Just as I said to my baby boy in a high-pitched sing-song voice (with a very Southern accent), “You’ve got such luscious legs!” I looked up and saw our slightly overweight, red-headed mailman on our porch. He was enjoying the nice day walking around in his mailman shorts. Except he was not walking when I looked at him because he was too stunned to move. He just stood there part-way up my steps with my mail in his hand as his face  turned redder and redder. Eventually, his face was redder than his hair. He looked like he didn’t know whether to drop the mail and run, or dutifully risk his marriage or something, and put the mail in my box. Of course he didn’t look inside the house, so he had no idea I wasn’t talking to him.

Well, that was the embarrassing part. The fun part came anytime I was out and saw him on the route. He knew my car. I knew he knew my car because he went from startled to tense when our paths crossed. To this day, I bet that man thinks I had the hots for his legs. It still makes me laugh.

Joshua’s First Experience With Subtraction

When our three sons were growing up we homeschooled them. I don’t think I’ll ever forget the day that our middle son, who was six years old at the time, opened his math workbook and saw subtraction problems. He said, “What is this?” I said something like, “Oh, Joshua, I need to explain. That’s subtraction. It’s a bit different from what you’ve been doing. Instead of making more, you take some away.”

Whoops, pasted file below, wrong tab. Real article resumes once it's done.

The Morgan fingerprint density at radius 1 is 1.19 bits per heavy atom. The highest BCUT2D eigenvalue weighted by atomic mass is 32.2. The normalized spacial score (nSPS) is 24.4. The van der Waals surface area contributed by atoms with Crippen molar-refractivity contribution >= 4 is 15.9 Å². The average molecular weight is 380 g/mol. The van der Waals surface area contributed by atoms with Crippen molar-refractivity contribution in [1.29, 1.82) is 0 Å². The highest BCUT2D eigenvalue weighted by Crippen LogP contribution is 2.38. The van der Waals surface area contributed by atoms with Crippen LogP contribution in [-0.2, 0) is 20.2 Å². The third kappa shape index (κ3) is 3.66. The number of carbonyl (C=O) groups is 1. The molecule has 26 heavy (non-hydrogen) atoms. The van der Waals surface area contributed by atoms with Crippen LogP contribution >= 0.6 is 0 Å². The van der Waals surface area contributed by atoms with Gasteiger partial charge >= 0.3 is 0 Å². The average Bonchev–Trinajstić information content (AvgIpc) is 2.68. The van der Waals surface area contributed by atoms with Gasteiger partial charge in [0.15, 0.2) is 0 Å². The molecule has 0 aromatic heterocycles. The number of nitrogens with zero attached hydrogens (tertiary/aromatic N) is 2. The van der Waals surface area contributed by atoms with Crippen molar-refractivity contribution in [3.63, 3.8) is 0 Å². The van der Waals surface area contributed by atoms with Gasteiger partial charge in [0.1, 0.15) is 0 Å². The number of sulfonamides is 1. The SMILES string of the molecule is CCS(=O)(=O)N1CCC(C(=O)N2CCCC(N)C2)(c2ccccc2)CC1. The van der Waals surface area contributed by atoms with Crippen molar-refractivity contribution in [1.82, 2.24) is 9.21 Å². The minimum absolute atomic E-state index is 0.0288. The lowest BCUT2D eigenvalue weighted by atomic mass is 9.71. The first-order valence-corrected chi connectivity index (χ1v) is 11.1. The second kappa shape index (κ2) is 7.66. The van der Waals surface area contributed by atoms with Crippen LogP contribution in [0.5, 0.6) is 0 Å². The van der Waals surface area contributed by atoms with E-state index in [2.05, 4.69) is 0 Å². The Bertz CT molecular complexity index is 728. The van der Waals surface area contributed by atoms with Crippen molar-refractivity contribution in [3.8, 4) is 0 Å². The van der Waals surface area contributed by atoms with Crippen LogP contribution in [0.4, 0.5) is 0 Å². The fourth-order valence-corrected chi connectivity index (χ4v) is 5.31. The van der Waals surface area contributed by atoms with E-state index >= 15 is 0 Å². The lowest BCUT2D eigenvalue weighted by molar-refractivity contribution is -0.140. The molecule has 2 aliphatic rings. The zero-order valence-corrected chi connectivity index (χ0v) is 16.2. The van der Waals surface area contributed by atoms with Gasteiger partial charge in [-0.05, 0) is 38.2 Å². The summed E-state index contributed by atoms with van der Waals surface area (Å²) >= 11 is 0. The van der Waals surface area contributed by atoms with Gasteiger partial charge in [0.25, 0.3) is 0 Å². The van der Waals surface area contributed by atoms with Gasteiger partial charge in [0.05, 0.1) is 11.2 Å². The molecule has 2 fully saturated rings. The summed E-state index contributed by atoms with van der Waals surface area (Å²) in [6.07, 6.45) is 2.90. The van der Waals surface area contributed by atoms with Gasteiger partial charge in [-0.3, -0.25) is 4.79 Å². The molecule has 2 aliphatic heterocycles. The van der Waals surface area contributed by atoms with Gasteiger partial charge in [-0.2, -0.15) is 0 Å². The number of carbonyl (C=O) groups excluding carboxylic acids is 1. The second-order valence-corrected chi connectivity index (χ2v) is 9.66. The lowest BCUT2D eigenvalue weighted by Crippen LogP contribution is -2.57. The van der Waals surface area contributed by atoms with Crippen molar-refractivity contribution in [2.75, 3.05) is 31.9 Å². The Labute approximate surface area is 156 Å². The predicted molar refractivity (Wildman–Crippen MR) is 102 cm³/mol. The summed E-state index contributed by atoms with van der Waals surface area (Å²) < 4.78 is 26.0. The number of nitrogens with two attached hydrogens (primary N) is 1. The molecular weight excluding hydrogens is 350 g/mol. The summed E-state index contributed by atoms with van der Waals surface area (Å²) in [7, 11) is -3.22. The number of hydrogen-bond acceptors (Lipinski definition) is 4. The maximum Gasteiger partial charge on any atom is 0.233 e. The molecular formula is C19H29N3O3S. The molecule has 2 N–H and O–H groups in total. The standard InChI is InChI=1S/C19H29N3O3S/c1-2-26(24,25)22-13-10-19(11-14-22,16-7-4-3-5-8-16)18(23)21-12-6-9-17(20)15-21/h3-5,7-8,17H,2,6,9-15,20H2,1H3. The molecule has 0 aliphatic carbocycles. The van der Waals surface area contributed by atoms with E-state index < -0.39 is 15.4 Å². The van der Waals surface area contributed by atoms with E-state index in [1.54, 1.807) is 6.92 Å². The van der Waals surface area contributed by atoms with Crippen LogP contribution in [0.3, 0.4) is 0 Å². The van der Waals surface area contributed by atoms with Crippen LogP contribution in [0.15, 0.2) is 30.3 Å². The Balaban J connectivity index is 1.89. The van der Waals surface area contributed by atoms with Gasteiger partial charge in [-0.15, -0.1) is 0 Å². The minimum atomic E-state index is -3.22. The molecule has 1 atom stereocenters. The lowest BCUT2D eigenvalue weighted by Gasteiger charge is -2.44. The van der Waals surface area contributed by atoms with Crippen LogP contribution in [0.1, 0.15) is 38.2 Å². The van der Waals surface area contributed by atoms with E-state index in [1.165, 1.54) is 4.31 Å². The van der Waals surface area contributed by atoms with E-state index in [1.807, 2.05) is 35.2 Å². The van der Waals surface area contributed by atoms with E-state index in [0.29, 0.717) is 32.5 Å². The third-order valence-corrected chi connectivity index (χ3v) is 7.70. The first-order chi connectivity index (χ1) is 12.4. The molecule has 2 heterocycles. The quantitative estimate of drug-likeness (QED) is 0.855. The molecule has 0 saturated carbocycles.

And before I could say anything else or show him how it works, he spoke up and said something like, “What? I don’t understand. What do these people want? Who wrote this? I don’t know what these people were thinking. What do they expect? I’m going to bed!” And he did.

I followed and talked with him for a bit and saw that he really needed to calm down about it before we tried again.

A couple of days later I got out the felt board and the felt fish and felt seashells that we used to illustrate math lessons. I called Joshua and his little brother to come see something. Without using the word “subtraction” or saying anything at all about the day Joshua went to bed, I  proceeded to illustrate subtraction. I showed them a group of five fish. While showing three fish swimming away from the others, I asked them, “If five fish are swimming along together and three swim away, how many are left?”

Joshua jumped up and said, “Where’s my math book! I want to do my math!” I was having fun with the felt, but he was already up and running to get his book.